by Regina Brett
Tuesday July 22, 2008, 3:10 PM
Regina BrettThe school report cards came out in June.
Rocky River Middle School passed the 2008 Ohio Achievement Tests, earned an Excellent rating from the state and met the requirements for Annual Yearly Progress.
For all of those accomplishments, Principal David Root has only one thing to say to the students, staff and citizens of Rocky River:
Root wants to issue an apology. He sent it to me typed out in two pages, single spaced.
He's sorry that he spent thousands of tax dollars on test materials, practice tests, postage and costs for test administration.
Sorry that his teachers spent less time teaching American history because most of the social studies test questions are about foreign countries.
Sorry that he didn't suspend a student for assaulting another because that student would have missed valuable test days.
Sorry he didn't strictly enforce attendance because all absences count against the school on the State Report Card.
He's sorry for pulling children away from art, music and gym, classes they love, so they could take test-taking strategies.
Sorry that he has to give a test where he can't clarify any questions, make any comments to help in understanding or share the results so students can actually learn from their mistakes.
Sorry that he kept students in school who became sick during the test because if they couldn't finish the test due to illness, the student automatically fails it.
Sorry that the integrity of his teachers is publicly tied to one test.
He apologized for losing eight days of instruction due to testing activities.
For making decisions on assemblies, field trips and musical performances based on how that time away from reading, math, social studies and writing will impact state test results.
For arranging for some students to be labeled "at risk" in front of their peers and put in small groups so the school would have a better chance of passing tests.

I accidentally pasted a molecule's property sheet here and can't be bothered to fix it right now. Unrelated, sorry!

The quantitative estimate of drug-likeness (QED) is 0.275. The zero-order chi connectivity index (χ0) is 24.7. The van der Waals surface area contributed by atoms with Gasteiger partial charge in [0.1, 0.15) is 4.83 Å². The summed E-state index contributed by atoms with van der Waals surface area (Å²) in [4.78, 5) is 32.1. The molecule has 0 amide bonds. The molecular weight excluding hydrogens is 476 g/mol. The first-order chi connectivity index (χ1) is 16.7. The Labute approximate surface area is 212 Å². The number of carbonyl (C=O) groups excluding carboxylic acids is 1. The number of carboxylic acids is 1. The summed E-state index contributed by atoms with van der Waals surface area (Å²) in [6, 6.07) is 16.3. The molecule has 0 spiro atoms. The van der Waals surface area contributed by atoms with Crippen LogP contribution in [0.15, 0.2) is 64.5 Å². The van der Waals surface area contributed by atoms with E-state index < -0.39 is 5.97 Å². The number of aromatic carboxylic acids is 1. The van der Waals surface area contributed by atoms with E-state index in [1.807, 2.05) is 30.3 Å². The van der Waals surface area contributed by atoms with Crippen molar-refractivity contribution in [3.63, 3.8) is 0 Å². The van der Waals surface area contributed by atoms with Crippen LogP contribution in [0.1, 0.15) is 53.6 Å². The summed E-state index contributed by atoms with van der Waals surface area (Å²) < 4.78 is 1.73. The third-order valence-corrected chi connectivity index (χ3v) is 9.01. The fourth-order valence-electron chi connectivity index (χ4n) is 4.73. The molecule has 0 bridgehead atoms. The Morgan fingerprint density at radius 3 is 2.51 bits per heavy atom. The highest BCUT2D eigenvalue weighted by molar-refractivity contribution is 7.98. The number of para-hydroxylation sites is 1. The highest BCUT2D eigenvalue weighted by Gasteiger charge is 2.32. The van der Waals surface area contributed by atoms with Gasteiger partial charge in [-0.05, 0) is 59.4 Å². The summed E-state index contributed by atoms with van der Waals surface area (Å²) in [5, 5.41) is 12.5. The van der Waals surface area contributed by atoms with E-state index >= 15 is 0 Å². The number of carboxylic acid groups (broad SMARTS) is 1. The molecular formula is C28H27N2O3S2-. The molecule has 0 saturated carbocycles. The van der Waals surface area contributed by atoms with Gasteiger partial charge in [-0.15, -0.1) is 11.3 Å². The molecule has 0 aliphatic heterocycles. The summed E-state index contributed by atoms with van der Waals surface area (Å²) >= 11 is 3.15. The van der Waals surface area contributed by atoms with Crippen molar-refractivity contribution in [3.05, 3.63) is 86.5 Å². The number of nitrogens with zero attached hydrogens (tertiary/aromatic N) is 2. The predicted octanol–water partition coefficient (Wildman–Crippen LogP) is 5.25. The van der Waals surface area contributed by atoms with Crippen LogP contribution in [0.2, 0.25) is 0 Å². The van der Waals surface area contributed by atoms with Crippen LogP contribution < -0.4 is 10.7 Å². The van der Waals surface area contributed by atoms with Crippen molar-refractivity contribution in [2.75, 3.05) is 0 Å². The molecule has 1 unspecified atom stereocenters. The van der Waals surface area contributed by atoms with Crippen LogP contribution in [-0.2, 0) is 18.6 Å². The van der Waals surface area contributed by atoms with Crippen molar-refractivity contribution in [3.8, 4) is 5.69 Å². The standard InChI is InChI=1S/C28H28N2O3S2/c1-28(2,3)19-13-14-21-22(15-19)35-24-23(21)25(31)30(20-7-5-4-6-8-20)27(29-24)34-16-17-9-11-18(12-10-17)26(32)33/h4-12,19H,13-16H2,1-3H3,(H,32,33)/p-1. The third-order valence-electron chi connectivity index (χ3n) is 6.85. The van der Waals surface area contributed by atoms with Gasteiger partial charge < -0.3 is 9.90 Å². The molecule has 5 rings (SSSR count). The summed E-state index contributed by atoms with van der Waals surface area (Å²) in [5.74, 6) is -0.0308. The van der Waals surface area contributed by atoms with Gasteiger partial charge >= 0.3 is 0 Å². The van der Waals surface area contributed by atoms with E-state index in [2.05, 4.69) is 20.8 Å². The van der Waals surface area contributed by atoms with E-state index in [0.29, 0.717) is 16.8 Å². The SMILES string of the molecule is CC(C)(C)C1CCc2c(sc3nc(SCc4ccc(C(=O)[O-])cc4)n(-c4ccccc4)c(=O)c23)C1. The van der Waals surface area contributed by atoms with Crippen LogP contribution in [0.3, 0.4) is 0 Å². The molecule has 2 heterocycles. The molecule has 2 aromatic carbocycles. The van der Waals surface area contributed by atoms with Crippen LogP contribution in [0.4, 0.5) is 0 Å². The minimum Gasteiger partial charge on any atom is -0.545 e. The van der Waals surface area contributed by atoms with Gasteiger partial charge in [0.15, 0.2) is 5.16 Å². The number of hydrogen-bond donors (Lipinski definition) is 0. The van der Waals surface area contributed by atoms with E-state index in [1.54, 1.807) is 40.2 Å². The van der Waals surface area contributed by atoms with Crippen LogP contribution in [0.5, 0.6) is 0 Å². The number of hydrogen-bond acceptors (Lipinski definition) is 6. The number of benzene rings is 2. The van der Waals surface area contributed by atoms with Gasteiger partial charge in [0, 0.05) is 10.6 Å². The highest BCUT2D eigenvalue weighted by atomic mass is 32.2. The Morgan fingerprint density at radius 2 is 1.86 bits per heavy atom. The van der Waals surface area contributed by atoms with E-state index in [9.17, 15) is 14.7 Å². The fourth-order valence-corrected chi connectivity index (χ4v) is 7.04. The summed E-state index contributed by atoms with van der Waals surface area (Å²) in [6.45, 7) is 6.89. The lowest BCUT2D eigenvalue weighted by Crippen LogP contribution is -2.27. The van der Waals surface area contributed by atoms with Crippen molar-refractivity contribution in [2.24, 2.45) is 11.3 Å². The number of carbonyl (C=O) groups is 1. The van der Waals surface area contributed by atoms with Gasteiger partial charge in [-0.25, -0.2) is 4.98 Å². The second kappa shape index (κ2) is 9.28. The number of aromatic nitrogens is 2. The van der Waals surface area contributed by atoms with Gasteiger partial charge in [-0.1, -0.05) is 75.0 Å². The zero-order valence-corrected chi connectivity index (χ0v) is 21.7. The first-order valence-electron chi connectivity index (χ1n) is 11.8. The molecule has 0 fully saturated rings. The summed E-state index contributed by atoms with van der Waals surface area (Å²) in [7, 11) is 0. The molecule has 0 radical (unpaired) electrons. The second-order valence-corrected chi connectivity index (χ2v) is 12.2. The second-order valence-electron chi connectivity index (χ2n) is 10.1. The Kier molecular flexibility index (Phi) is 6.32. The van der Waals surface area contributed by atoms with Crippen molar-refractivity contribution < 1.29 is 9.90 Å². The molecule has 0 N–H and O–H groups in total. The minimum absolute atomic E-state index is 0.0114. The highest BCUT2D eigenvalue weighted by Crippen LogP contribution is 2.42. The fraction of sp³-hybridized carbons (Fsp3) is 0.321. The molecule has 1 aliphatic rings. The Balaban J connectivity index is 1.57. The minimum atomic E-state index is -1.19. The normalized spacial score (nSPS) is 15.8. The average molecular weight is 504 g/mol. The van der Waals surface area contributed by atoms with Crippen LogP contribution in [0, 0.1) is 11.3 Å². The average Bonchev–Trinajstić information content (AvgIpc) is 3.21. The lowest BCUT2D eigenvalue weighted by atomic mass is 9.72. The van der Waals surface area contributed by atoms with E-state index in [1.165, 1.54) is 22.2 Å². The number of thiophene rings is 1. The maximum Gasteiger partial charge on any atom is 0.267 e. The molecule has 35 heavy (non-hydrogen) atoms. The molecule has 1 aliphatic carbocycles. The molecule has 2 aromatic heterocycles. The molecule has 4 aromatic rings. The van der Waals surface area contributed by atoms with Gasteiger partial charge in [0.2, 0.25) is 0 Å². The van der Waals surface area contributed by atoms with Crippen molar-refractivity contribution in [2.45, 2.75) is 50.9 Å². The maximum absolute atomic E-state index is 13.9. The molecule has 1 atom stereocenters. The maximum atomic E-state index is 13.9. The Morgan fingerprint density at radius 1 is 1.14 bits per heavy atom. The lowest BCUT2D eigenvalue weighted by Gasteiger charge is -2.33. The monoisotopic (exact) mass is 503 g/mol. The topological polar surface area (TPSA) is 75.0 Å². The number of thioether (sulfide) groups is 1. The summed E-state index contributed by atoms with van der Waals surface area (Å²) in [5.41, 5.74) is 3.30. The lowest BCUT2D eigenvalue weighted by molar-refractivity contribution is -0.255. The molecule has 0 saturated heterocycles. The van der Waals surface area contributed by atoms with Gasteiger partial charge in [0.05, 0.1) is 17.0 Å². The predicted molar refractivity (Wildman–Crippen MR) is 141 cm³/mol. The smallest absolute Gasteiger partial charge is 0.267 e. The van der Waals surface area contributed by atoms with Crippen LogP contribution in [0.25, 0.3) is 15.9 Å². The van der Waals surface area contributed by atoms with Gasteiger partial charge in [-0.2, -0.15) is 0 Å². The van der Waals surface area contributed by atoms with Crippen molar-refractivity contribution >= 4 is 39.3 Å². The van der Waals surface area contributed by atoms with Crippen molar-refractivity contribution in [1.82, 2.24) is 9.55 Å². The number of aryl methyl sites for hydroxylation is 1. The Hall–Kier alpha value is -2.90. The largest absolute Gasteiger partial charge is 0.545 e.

For making his focus as a principal no longer helping his staff teach students but helping them teach test indicators.
Root isn't anti-tests. He's all for tests that measure progress and help set teaching goals. But in his eyes, state achievement tests are designed for the media to show how schools rank against each other.
He's been a principal for 24 years, half of them at Rocky River Middle School, the rest in Hudson, Alliance and Zanesville. He loves working with 6th, 7th and 8th graders.
"I have a strong compassion for the puberty stricken," he joked.
His students, who are 11, 12, 13 and 14, worry that teachers they love will be let go based on how well they perform.
One asked him, "If I don't do well, will you fire my teacher?"
He cringed when he heard one say, "I really want to do well, but I'm not that smart."
He wants students to learn how to think, not take tests.
"We don't teach kids anymore," he said. "We teach test-taking skills. We all teach to the test. I long for the days when we used to teach kids."
Unless we get back to those days, principals and teachers all over Ohio will continue to spend your tax dollars to help students become the best test takers they can be.